A quick one today… I’m off to clinic!
Achieving a goal
I had my 5-year college reunion this past weekend. I’m still trying to wrap my head around that I suppose, and I’ll definitely write about it a bit later in the week… I think it counts as a milestone.
Anyway, at BC there is a reservoir right next campus – the Chestnut Hill Reservoir (super original) – we call it the Res. A typical workout for college kids and people living in the community is to take a run around the Res on a nice day. During my years in college I tried many times, only to fail each and every time. The problem was that by the time I was a sophomore in school, my lungs were in decline. It wasn’t really anything to do with BC specifically. I just managed a few bad bounces… one right after the next. I had an exacerbation to start the year, followed up quickly with a case of pancreatitis and then a few months later a really nasty flulike virus. All of which landed me inpatient for the first few times in my life. Imagine that… making it to 19 years old without ever being hospitalized and then suddenly finding myself horrendously sick several times over the course of a couple months. All of this eventually led to the feeding tube and several different treatment methods. Long story short, I was never really the same athlete ever again. The feeding tube in many ways saved my life, but I never was the athlete that I had been, probably due to lung function decline. As a result, each time I tried to run the Res I failed. I could never get through it. I’d cough up blood, choke on the air I was trying to breathe or feel totally faint. It wasn’t good.
Because of the string of failures that lasted throughout my college years, I made it a goal of mine to ONE DAY… run the Res. That day came over the weekend. This past Saturday, I snuck out of the reunion festivities and gave it a go…. And… I did it. It’s not a terribly long run, in fact, I’m not sure how long of a run it really is. But I went for it. It took 7 or 8 years… but I finally conquered it.
I finally ran a complete circuit around the Chestnut Hill Reservoir. Something I tried many times during my tenure at @BostonCollege but failed with each attempt. Since my lungs began a steady decline during Sophomore year, I was never strong enough. Today I did it. 7 years later pic.twitter.com/8ASaEG8794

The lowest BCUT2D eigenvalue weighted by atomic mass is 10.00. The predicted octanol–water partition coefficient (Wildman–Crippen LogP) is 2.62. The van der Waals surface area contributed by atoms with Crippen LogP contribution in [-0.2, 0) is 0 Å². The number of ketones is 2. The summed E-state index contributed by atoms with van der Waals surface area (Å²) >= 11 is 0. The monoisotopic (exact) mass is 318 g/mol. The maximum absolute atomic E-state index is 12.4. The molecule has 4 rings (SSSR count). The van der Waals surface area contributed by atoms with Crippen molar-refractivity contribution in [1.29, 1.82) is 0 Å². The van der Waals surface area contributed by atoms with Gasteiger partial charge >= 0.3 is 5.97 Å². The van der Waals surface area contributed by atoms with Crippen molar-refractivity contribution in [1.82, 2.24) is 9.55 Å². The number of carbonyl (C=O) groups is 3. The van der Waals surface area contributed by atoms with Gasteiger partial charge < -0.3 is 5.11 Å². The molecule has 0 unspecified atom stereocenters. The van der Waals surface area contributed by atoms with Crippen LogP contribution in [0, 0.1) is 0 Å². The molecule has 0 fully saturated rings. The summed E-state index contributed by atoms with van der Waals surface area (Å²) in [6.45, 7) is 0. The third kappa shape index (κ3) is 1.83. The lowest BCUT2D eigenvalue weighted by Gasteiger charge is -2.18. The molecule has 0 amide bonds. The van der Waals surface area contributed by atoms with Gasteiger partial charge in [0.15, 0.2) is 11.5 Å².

— Gunnar Esiason (@G17Esiason) June 2, 2018
My Workout Week
Running the Res has come from years of hard work. I’m certainly no elite athlete, I never was, and I don’t think I ever will be… but I like to think that I know what I’m doing. My health has actually been pretty good lately, and whenever I’m cruising along, I like to capitalize on it. So what does my weekly workout look like?
This week I’ll spend 4 days in the gym – Today, Tuesday, Thursday, Friday (I may go 4 days straight and use Friday as my skip depending on what the work week looks like, but I try not to lift 4 days in a row). I don’t really do too much cardio at the gym, rather I go for high rep lifts to get my heart rate going.
I’ll run once or twice this week – Wednesday and Saturday or Sunday. That’ll depend on what days I go to the gym, and so on and so forth. If you followed my Couch to 5k (part of Running the Res training!), you’d know I hate running (I know… super weird that I’d have a running “goal”), but I do love how I feel after I run. Which is why it MUST be part of my training during the week… if it’s only once. The reason I’m fine with running once in a week is because I usually play hockey another day.
Rec-sports are also a big part of my weekly exercise slate. I skate once a week (maybe twice) during the off-season (when I’m not coaching). Tonight night I have a game, and tomorrow I have a softball game. I like hockey it’s fun, and I suck at softball… but I guess that’s still fun.
Ultimately I’ve come to realize that I’m only going to exercise at this point in my life if I think it’s fun… so I try to keep it fun and fresh. I have no desire to run more than 5k distances, because at that point it stops being “fun.” Just like I have no desire to do cardio in the gym. I lift because it’s fun, and I’ll only stay with my gym program if it’s fun. That’s what the root of all of this is. If things are fun and they make me feel good… then I’ll do them.
Here’s a little advice for some of my readers who may have little kids with CF. The reason we take all these medications, trek to clinic periodically, deal with hospital stays, wake up hours earlier than everyone else is to preserve life. What’s the point if we can’t even feel alive? Let your kids be kids and grow up like everyone else.
…and that’s what I’m thinking about this morning.